The RS I-V curves of one Pt/CFO-500/Pt device which showed repeated switching are shown in Figure 3b. The reset voltages (V RESET) are quite uniform (0.5 ~ 0.75 V), whereas the range of the V SET are much broader (1 ~ 3.2 V) as seen in the inset of Figure 3b. For Pt/CFO-700/Pt, two types of RS behaviors regarding the forming process were observed. The devices which have low initial resistance approximately 50 Ω can be switched directly from LRS to HRS; therefore, no forming process was necessary. This FF URS switching I-V characteristics is shown in Figure 3c. Those devices with higher initial resistance around MΩ, however, required a forming process to initiate RS. The typical forming-required (FR) URS I-V curves are shown in Figure 3d. Besides the difference in forming process, a comparison between the set voltages of Pt/CFO-500/Pt and Pt/CFO-700/Pt (inset of Figure 3b, c, and d) clearly shows that the distribution of the V SET is much smaller in Pt/CFO-700/Pt. Therefore, considering the forming process and the switching stability, we chose Pt/CFO-700/Pt for further investigation on the RS properties.

To understand the conduction mechanisms of CFO thin films, the I-V curves of the Pt/CFO-700/Pt devices at HRS and LRS were plotted in a log-log scale as shown in Figure 4. In the LRS, I-V curves exhibited a linear dependence on voltage with a slope of nearly 1, which satisfies the ohmic behavior. This is thought to correspond to the formation of metallic CFs during the SET process. However, the conduction mechanism of HRS is more complicated. The fitting results suggested that the leakage current at the lower voltage region showed a linear dependence on voltage, whereas at voltages higher than 0.7 V, the current exhibited a dependence on the square of voltage. Accordingly, the conduction mechanisms of HRS can be explained as follows. For the bias voltage less than 0.7 V, thermally generated charge carriers dominated the conduction and followed the ohmic law. When the bias voltage increased, injected carriers started to increase. However, oxygen vacancies or other defects existed in CFO could behave as traps and capture the injected carriers [16,19]. The square law shown for voltages higher than 0.7 V implied that under this condition, the traps in the CFO thin films were almost filled and the I-V characteristics were governed by a trap-free space-charge limited (SCL) conduction [24]. Similarly, RS behaviors in ZnFe2O4 and other reported CoFe2O4 thin films have also been suggested to follow the SCL conduction at high field in the HRS [14,16,25].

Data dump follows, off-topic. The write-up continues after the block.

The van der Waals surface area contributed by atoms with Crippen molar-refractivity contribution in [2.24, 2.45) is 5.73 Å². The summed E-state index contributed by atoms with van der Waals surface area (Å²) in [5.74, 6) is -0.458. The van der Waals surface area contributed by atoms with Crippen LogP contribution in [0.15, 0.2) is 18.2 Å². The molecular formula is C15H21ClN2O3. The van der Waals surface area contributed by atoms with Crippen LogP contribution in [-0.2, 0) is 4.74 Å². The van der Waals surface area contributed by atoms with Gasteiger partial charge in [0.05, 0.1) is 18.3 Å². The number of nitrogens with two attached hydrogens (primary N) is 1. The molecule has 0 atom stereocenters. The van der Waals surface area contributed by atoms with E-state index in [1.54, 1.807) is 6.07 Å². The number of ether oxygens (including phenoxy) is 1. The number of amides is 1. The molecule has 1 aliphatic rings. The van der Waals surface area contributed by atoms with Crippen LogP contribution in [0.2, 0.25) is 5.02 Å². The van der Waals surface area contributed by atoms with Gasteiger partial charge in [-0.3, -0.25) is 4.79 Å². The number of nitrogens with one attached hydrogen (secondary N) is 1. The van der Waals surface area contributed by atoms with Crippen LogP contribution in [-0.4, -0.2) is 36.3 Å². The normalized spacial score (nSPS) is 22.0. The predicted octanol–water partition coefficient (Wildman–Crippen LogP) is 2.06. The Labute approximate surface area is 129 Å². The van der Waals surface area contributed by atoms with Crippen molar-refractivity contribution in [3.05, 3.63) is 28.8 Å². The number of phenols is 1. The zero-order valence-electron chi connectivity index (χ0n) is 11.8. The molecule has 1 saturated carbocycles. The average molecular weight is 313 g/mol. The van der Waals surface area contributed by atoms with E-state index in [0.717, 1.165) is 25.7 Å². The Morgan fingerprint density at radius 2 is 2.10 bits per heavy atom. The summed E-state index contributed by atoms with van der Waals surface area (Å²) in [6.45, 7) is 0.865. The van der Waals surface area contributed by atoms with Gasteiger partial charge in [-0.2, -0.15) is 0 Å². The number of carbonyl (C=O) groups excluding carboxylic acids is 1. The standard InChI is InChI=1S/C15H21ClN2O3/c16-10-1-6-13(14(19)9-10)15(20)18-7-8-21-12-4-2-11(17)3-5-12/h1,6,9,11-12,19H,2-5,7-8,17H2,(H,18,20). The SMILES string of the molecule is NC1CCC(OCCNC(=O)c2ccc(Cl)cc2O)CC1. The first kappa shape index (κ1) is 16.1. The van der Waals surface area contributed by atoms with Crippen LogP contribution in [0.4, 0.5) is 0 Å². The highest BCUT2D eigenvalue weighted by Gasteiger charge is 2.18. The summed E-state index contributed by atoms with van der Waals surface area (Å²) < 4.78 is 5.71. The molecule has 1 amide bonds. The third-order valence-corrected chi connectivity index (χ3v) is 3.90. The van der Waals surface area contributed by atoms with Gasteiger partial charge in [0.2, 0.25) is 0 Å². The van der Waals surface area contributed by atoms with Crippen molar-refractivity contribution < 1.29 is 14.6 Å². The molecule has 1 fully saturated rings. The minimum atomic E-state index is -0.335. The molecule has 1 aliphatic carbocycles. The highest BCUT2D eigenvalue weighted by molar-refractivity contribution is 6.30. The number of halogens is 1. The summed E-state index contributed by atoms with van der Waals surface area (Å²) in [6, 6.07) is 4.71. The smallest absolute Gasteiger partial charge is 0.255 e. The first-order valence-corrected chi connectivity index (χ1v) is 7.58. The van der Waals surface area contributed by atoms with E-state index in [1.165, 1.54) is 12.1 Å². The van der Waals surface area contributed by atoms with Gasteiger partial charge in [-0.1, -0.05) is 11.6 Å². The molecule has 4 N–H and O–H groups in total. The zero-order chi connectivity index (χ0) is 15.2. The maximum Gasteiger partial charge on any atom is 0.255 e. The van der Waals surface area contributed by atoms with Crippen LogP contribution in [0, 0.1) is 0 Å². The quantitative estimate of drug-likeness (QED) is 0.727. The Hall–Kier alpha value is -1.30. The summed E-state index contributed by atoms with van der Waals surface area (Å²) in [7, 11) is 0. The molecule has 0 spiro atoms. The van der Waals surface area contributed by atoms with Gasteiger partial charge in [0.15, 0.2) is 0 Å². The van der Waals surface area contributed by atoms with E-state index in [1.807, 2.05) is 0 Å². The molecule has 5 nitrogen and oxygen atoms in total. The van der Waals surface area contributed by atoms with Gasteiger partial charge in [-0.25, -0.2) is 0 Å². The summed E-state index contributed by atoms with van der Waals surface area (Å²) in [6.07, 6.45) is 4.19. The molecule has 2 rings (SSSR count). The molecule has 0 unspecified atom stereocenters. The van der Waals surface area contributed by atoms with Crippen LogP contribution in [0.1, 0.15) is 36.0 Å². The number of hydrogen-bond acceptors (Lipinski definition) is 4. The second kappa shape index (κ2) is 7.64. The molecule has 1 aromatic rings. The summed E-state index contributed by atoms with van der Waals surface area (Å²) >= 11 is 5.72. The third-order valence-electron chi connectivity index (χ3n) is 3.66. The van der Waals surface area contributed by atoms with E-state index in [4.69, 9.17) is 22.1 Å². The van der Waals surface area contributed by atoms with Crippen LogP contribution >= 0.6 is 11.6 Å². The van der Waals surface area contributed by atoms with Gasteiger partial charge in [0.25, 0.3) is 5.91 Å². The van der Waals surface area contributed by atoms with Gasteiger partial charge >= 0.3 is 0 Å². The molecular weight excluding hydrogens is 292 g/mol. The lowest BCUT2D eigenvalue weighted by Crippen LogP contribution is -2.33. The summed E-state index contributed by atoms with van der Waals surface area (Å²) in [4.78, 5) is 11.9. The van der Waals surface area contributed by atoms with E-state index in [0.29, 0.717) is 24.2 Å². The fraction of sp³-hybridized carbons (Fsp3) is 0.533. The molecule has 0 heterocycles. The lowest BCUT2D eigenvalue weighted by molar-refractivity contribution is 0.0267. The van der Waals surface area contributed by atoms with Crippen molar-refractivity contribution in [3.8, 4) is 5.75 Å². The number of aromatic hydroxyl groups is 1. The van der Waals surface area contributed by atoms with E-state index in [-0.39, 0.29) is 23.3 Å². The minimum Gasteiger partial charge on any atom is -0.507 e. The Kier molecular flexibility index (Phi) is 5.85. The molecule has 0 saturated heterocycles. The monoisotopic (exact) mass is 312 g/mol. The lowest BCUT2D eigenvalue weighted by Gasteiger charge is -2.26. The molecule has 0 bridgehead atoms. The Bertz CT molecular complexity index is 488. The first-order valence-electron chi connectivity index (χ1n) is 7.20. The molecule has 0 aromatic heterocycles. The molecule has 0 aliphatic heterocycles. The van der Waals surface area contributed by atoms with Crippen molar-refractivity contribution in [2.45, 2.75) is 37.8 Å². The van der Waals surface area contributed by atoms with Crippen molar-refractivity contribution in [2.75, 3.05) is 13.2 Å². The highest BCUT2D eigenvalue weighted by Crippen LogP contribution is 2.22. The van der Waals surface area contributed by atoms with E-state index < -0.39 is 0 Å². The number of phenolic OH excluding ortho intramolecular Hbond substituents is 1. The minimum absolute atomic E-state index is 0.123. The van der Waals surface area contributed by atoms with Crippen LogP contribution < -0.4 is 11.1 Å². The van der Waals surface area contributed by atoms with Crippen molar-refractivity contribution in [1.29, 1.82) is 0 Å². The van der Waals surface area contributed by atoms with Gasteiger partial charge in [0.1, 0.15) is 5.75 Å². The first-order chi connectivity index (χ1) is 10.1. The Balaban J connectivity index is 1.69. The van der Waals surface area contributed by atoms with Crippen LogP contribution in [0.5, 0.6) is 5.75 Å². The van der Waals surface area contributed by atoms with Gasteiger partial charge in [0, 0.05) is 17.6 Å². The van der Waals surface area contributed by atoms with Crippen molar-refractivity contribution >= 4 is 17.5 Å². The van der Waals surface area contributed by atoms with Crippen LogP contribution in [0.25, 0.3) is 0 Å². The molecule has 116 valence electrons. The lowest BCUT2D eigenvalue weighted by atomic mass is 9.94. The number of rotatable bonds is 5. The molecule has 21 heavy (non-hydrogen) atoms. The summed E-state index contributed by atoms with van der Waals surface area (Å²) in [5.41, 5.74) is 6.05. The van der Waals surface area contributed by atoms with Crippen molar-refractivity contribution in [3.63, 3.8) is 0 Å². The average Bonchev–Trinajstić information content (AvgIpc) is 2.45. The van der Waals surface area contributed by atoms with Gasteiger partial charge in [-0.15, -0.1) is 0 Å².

Figure 4

Conduction mechanisms. The logarithmic plot and linear fitting of I-V data of CFO-700.

In addition to the heat treatment effect, we further studied the dependence of RS behavior on the thickness of the CFO thin film. From our previous work [20], the thickness of the CFO films post-annealed at 700°C was about 50 to 60 nm for one-time spin-coating, and the CFO thin film thickness increased almost linearly with the number of coating layers. In this work, the thickness of the CFO films was varied by adjusting the number of spin-coated layers from 1 to 4, and the CFO films were labeled as CFO-1, CFO-2, CFO-3, and CFO-4 accordingly.